Racing there requires at least half a day on the road, and Texas drivers are just hoping to get more race dates in Houston for 2018. They hear four could be in the works, maybe eight, or possibly none. It all depends on how things shake out. The track itself said the possibility of eight races next year is “very good.”
Two drivers, both Texas residents, talked about big-money Late Model events helping lure them on the long drive to those other states—races like the annual Snowball Derby, and the Rattler 250, where winners have to take photos with a rattlesnake.
One driver, Michael Villarreal, looked to be in his early 20s. His father walked up, seeing someone taking professional photos of the race car they’d just bought from known Late Model racer and two-time Snowball Derby winner Augie Grill, wondering where he’d be able to find them.
Villarreal said he knew people who had switched to dirt racing after the last asphalt track closed. He considered doing it himself, but decided the traveling would suffice for now.
He drove a much shorter route to this race, about four hours from Corpus Christi. He said he brought Grill’s former car to “work the bugs out” before taking it to big-hitter Late Model races in other states, like Snowball Derby weekend, at the end of the year.
Another driver, Corey Roper, was helping someone he introduced as a “friend,” without a team title, work on his No. 04 car a few hours before the Late Model feature. He talked about traveling to other states from his Texas home like Villarreal and his dad did, making sure to put big races like the Rattler on his schedule.
When asked if he truly wanted to win and hold a snake at the end of the Rattler, Roper said “Hell yeah” with a half smile on his face. He won the Late Model race in Houston with a late pass for the lead later that night.
In other states, short-track racing is a show sprinkled with big-money drivers who have generations of family in the sport. The biggest names in NASCAR live on the East Coast, after all, and it’s easy to see from any Snowball Derby entry list that the southeastern part of the U.S. is where they run their short tracks.
In Texas, short-track racing is just trying to survive. And for now, Houston is its ray of hope.
As the night went on, spectators watched from the main grandstands, outside of the track walls and under the drag-strip stands that faced the other direction along the backstretch. Motorcycles and golf carts were parked all around, as people found their own seats and watched from every angle available.
People could go almost anywhere they wanted other than on the race track itself, with track security being as laid back as many of the spectators. That’s part of the charm of local racing—you don’t need an ID card to scan in and out of different areas of the track like in F1, and you’re not barred from entering the pit or garage area without a special VIP-type pass like in NASCAR.
Two officials spent most of the race at the top of the second turn, within the track walls, helping direct cars on and off of the track—both during and between races. With the high banking and wide slab of concrete and asphalt, cars rarely made it to the outer wall where they stood.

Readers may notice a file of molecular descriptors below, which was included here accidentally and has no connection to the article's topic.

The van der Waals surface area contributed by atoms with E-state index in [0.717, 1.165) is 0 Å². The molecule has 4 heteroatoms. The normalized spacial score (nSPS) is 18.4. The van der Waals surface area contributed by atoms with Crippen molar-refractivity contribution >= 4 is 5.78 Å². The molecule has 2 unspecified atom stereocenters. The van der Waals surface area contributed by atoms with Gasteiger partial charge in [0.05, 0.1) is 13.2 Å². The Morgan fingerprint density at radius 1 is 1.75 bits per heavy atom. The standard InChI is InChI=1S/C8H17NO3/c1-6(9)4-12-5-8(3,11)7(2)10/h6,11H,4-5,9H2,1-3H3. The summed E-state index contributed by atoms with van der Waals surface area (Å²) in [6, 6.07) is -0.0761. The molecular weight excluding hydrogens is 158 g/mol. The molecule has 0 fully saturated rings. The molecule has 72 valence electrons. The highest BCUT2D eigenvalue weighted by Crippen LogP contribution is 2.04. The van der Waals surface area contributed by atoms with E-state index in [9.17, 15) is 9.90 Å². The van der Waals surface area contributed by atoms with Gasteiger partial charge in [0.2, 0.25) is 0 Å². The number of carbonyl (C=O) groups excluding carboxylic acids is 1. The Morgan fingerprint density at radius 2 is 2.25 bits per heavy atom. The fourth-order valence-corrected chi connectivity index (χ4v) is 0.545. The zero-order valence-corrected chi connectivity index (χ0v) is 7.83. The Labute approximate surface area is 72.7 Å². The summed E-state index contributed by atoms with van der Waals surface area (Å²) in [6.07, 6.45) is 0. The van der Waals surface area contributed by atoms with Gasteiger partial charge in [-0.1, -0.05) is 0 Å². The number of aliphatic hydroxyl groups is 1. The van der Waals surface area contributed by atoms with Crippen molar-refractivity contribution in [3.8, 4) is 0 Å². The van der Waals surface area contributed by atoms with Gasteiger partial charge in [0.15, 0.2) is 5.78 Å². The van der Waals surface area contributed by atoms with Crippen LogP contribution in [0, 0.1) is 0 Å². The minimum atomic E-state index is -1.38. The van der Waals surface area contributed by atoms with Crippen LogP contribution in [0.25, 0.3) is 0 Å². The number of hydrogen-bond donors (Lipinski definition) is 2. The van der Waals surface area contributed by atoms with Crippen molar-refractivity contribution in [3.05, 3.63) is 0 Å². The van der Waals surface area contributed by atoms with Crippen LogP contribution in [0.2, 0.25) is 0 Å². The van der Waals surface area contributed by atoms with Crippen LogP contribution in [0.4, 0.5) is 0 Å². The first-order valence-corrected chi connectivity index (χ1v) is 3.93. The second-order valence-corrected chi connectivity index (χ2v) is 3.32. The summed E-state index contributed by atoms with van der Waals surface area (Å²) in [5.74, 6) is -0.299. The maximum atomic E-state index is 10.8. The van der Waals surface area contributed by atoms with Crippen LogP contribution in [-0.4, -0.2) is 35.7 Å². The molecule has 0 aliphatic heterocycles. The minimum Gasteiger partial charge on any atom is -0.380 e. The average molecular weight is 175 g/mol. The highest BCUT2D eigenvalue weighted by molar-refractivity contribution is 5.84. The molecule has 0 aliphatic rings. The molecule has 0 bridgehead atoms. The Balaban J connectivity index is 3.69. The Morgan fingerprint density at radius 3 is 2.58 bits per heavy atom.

The infield was almost all grass, with a small road connecting from one set of turns to the other. The majority of those down there were working on a car or employees of the track. Victory circle was a tiny, elevated platform just big enough for a car with a banner behind it, and winners had a few minutes to pose for photos before that Camaro led next class of cars rolled onto the track.
There were no pit stops unless something went wrong on a car, perhaps because there was barely any room to conduct them. When things did go wrong, team members on pit road stood from their makeshift seats on piles of tires or golf carts to try to remedy the issue.
After all, they still don’t know when the next time they’ll make laps there will be. The rush to get back out on the track was so real, and so paramount, that a truck even entered pit road from the wrong side after a wreck in the first turn.
Sixteen modifieds roared past early on, sending a continuous shudder through the stands and the PA speakers lining the track. A slight woman stood under the drag-strip grandstands, her light-gray hair pulled back into a low ponytail and thin glasses on her face, clinging to the chain-link fence as the large group of modifieds made pace laps.
She was the same person who greeted cars at the track gates, taking entrance fees and bearing the Texas Asphalt Racing Series logo on her T-shirt—a series which, according to its website, “was created by racers to bring asphalt racing back to the great state of Texas.” They succeeded, if only for this one night.
She stood there, teal pack of cigarettes in hand, looking as if the races were where she truly felt at home. There was a sort of peace about her. Once the 75-lap modified race got the green flag, her hands moved from the fence to her ears, pressing on them to mitigate the sound. It didn’t take them long to calmly migrate back, and it didn’t take the modifieds long to wreck the field into the single digits.
The modifieds were only one of nine classes at the track, nearly all of which sent a rumble down your throat as they thundered by. It was easy to lose count of the laps, with no scoreboard and the type of frantic racing you’d expect from people who haven’t been able to compete on asphalt in their home state—groups of cars battling for the win, crossover moves galore, drivers spinning the leader out, and at least one blatant revenge hit. It was true, sometimes mindless, bliss.
That night at Houston Motorsports Park had all of the sights, smells, attitudes and tempers that a local race should, whether that be in Texas or in states where it truly is a normal thing. It felt like something that never should have had to be begged back into existence, yet that’s the only reason this night came to be. It was a reminder that we, as a state, let something so special slip into near extinction.
Whether or not another race like that happens again, the asphalt short-track scene in Texas is better off because it did. And whether or not a tiny bit of hope comes back to the short-track scene in the state, we can at least all know how much worse off we are without it.